Answer me when I call to you, my righteous God. Give me relief from my distress; have mercy on me and hear my prayer. (Psalm 4:1 NIV)
“Your hands shaped me and made me. Will you now turn and destroy me? Remember that you molded me like clay. Will you now turn me to dust again? (Job 10:8, 9 NIV)
“Why then did you bring me out of the womb? I wish I had died before any eye saw me. If only I had never come into being, or had been carried straight from the womb to the grave! Are not my few days almost over? Turn away from me so I can have a moment’s joy before I go to the place of no return, to the land of gloom and utter darkness, to the land of deepest night, of utter darkness and disorder, where even the light is like darkness.” (Job 10:8, 9, 18-22 NIV)
Job speaks out to God from a very broken place, a broken soul. I'm sure that Job never saw chapter 42 of the book in the bible that bears his name. If Job had known for sure that God was going to restore him with twice what he had would this have been his prayer? He couldn't imagine that the pieces of his now broken life would look twice as good as they had before Satan was given the "green light" to make his life miserable. This gives me hope. If God can do it for Job, and He doesn't show favoritism, then just maybe He can sweep up the shards of my life and give shape once again to my broken destiny. If Job was a piece of art I think we would find his portrait in the mosaic section of the museum.
Let's define Mosaic: A picture or decoration made of small, usually colored pieces of inlaid stone, glass, etc. the process of producing such a picture or decoration. Something resembling such a picture or decoration in composition, especially in being made up of diverse elements: a mosaic of borrowed ideas.
Like Job, my life has become a "Mosaic". Though I'm not an art enthusiast I've always enjoyed looking at mosaic art. It's intriguing to me that an artist would take the time to find hundreds, if not thousands, of small pieces of glass and stone and make a picture. I feel like all the broken pieces of my life are scattered across the crossroads of my city, if not the world.
There are certainly pieces of me on the continent of Africa, I believe that that's where God will find my heart. At this point I can't even imagine what form the shattered pieces of my life will take on when pieced back together. Who will be in the picture, the mosaic with me? Will all the faces of the ones I love, and hurt, be visible as God begins to rebuild His masterpiece? Will there be enough of me left to be made whole? I sure hope so.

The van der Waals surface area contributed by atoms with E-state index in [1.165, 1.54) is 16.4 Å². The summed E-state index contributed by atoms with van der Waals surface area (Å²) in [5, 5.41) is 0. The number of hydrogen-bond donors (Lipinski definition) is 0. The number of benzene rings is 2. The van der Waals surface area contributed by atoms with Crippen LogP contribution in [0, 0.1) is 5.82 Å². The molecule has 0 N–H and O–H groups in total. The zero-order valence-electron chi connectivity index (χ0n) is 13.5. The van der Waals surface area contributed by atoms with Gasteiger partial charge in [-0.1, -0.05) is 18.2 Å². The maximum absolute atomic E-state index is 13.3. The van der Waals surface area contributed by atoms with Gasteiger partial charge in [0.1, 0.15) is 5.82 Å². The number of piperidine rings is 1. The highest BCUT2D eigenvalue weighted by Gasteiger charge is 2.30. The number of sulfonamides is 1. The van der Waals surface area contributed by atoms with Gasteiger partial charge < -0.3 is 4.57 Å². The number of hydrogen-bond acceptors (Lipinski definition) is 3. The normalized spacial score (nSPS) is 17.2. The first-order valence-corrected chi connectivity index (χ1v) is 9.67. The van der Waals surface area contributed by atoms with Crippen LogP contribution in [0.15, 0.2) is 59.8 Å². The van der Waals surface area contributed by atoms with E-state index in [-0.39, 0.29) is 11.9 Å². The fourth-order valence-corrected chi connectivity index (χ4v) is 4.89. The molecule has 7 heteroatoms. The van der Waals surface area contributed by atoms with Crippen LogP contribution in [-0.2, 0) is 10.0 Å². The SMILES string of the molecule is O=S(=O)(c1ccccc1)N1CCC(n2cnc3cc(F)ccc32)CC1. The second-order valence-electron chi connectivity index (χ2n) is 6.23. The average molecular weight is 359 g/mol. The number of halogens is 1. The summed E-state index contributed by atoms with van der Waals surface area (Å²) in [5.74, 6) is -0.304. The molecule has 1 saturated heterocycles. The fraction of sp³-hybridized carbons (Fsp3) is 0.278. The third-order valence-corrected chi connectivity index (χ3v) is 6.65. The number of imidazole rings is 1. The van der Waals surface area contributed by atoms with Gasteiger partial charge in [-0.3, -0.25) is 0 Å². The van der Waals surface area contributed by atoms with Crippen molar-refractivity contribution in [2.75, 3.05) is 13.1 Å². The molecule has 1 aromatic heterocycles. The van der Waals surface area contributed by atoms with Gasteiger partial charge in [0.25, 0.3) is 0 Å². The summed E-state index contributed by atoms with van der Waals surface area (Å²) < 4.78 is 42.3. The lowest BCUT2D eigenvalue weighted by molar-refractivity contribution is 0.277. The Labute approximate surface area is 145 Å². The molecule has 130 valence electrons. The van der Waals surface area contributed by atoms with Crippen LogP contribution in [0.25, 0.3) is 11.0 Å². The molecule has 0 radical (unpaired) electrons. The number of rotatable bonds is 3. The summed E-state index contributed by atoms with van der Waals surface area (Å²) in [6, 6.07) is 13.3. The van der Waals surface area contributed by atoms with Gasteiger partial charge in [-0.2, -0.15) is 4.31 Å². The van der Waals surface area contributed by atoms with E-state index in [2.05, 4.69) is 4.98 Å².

I feel scattered, scattered in my hope, my thinking and in my daily routines. I have even walked the city streets of downtown OKC searching for where I now belong in God's grand scheme of things. Is there enough of Mark Crow left to piece together a portrait of my future? (Thank God I'm not "Humpty Dumpty" and that King Jesus is not delegating this job to "all the kings horses and all the kings men" the King himself will have to work on me.) Today I have more questions than usual. Have you ever been in the inner city on a Sunday? The streets that are bustling with the corporate hustle of professionals Monday through Friday give way to the hopeless shuffle of the homeless on Sunday. I should know. I spent a part of the day shuffling with this precious group of people yesterday.
These are good people who God created in His image and His likeness. What WRONG decision did they make that put them in this ghostly maze of the inner city high rises? Can't God find enough pieces of their lives to put them back together and make something beautiful out of their ghastly splintered remains? It's scares me a little bit. These are people like me, like us, that for whatever reason collapsed under the cruel hand of a mistake. Or, the pressures of the corporate world they once served. Maybe that's why so many homeless people fill the landscape of the inner cities of our country, it's all they know.